A Sears spinoff company is actively recruiting independent hardware stores and lumberyards to open Sears-branded space within their businesses for selling appliances and lawn and garden equipment.
The company, Sears Hometown and Outlet Stores, requires that each independent business dedicate at least 2,000 square feet of prime salesfloor to a Sears department, and not sell any products that compete with the items sold in that area.
The arrangement allows independents to sell appliances and other products without investment in inventory, while giving the big-box retailer access to stores’ existing customer bases.
Sears Hometown, which separated from Sears Holdings in 2012, began experimenting with the store-within-a-store model in 2014, and now has 10 independent retailers trying the format. The independents are scattered throughout seven states.
“The whole concept has been really interesting for us,” says Jim Carpenter, director of marketing for Curtis Lumber, which is an independent chain with 21 stores in New York and Vermont. The company primarily sells lumber and building materials.
Curtis Lumber was sending its customers to competitors to buy appliances. But, by opening a Sears Hometown area inside the store, the business has added a full appliance department without having to choose the product assortment or investing in inventory.
“It’s allowed us to really create a total solution for the market that competes with the big box,” Carpenter says. “We really needed to round out our selection so we could compete.”
Retailers such as Curtis Lumber pay $20,000 to $40,000 for any in-store construction, a Sears point-of-sale system and fixtures. Sears supplies the entire inventory, which it sells on consignment. The store is required to dedicate a few employees, who Sears trains, to manage the department. Sears requires and provides an exterior Sears sign for each store, and pays for its own marketing and advertising.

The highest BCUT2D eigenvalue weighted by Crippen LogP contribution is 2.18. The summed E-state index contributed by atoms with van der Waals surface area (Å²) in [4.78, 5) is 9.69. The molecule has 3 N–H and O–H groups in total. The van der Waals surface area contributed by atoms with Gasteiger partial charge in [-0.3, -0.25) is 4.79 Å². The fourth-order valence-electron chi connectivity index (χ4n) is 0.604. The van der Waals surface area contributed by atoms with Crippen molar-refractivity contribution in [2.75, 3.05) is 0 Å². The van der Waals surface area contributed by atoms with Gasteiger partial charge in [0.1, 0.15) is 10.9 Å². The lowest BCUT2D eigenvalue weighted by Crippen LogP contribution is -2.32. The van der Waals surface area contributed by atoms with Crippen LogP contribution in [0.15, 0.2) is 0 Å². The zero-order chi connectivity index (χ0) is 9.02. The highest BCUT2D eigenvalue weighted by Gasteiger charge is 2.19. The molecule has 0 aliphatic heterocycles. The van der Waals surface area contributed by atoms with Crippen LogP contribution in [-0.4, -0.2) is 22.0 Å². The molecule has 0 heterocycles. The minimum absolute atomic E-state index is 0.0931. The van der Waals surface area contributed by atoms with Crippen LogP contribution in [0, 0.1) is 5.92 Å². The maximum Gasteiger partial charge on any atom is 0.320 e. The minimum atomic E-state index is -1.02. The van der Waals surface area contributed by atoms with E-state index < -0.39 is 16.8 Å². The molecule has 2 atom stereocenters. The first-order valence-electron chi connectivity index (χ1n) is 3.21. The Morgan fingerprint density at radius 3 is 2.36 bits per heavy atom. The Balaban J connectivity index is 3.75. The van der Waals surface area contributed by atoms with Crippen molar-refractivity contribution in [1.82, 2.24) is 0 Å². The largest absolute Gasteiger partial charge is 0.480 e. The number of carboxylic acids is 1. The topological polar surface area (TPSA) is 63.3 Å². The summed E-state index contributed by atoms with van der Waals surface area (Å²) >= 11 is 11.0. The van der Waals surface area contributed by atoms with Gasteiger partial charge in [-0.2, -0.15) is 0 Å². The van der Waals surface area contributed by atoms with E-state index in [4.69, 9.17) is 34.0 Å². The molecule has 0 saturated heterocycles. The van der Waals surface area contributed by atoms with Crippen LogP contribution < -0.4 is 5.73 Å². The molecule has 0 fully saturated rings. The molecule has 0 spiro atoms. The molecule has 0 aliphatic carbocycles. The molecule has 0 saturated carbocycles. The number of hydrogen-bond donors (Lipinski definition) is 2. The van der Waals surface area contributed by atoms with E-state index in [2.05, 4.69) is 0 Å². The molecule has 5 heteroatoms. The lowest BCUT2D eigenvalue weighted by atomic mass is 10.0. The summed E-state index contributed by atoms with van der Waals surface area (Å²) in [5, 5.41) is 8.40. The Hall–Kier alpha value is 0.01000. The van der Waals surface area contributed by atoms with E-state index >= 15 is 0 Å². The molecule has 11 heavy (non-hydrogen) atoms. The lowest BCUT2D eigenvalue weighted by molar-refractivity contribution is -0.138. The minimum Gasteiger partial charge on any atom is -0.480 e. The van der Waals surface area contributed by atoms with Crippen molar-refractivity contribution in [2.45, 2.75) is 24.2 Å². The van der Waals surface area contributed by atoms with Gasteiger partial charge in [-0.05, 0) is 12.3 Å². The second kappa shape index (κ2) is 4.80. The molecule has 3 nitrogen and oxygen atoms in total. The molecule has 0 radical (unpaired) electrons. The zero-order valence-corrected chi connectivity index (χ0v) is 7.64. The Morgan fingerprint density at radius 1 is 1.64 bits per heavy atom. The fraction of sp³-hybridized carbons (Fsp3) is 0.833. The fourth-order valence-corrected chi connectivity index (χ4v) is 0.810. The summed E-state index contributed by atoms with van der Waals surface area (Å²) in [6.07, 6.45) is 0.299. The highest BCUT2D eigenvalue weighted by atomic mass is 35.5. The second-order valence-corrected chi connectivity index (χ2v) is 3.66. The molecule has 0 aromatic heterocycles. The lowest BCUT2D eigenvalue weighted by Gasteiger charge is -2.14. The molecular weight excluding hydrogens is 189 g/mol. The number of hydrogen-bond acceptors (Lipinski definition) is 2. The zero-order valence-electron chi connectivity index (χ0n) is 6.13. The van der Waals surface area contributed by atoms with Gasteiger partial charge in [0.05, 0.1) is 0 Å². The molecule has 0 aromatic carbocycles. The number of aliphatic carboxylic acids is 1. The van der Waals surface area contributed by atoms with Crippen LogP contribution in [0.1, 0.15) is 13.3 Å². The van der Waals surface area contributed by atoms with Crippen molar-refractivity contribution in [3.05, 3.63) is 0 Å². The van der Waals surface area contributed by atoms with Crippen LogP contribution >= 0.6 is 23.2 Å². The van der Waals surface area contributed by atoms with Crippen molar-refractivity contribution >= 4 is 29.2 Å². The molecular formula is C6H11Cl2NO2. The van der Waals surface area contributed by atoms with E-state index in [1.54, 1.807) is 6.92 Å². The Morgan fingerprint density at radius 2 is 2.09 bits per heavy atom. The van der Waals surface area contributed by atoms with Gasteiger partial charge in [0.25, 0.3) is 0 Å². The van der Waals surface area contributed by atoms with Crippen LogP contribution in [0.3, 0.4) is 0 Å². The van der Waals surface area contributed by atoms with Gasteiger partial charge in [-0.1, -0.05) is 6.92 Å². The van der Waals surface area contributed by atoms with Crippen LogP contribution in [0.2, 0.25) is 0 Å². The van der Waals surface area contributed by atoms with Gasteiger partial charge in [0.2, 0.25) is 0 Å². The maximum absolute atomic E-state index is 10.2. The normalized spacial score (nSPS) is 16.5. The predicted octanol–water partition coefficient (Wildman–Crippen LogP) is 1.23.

Store-within-a-store sales are rung up through the Sears POS system so Sears Hometown receives constant updates on inventory counts. The independent retailer earns a commission off everything Sears Hometown sells through that department.
Sears also provides an in-store kiosk that enables each independent store to sell any products from Sears.com and earn a commission off the sales, even if the items are not stocked locally, according to Rohit Jacob, divisional vice president of store development and real estate for Sears Hometown. In addition, the independent stores are listed as product pickup points for online orders when customers shop from home.
The in-store Sears locations sell Craftsman tools and appliances from the Sears-only Kenmore brand and top-selling companies such as Whirlpool, General Electric, Bosch and Frigidaire.
The expansion of Sears Hometown comes as Sears Holdings closes department stores across the U.S. and sells assets in attempts to revitalize a company with steady sales decreases. Sears Hometown operates as a separate public company.
The store-within-a-store concept has allowed small businesses to stock a breadth of product in a category that many of them don’t already offer, without the risk of buying expensive items such as refrigerators and not knowing if they will sell, Jacob says.
The program also gives independent stores national branding, while supplying Sears with an existing customer base and community relationships in small towns and rural areas.
The independent businesses with local roots bring Sears products into smaller markets the company hasn’t penetrated, while allowing stores to use space and employees they already have to sell the new merchandise, Jacob says.
“For us, it’s giving us a lot more options. This is lower risk for us because they’re already successful businesses,” he says.
The Sears name has attracted new customers to Curtis Lumber, but has also caused some confusion, Carpenter says. Customers don’t understand why their Sears purchases can only be rung up at the Sears cash register, and pro customers can’t pay for Sears purchases using their existing Curtis Lumber credit accounts, Carpenter says. Those are issues, though, that he expects to see ironed out as Sears expands the program.
“We’ve been growing with the idea just like Sears has been growing with the idea, so it’s been a good partnership and a work in progress,” he says.
For more information about the Sears store-within-a-store model, click here.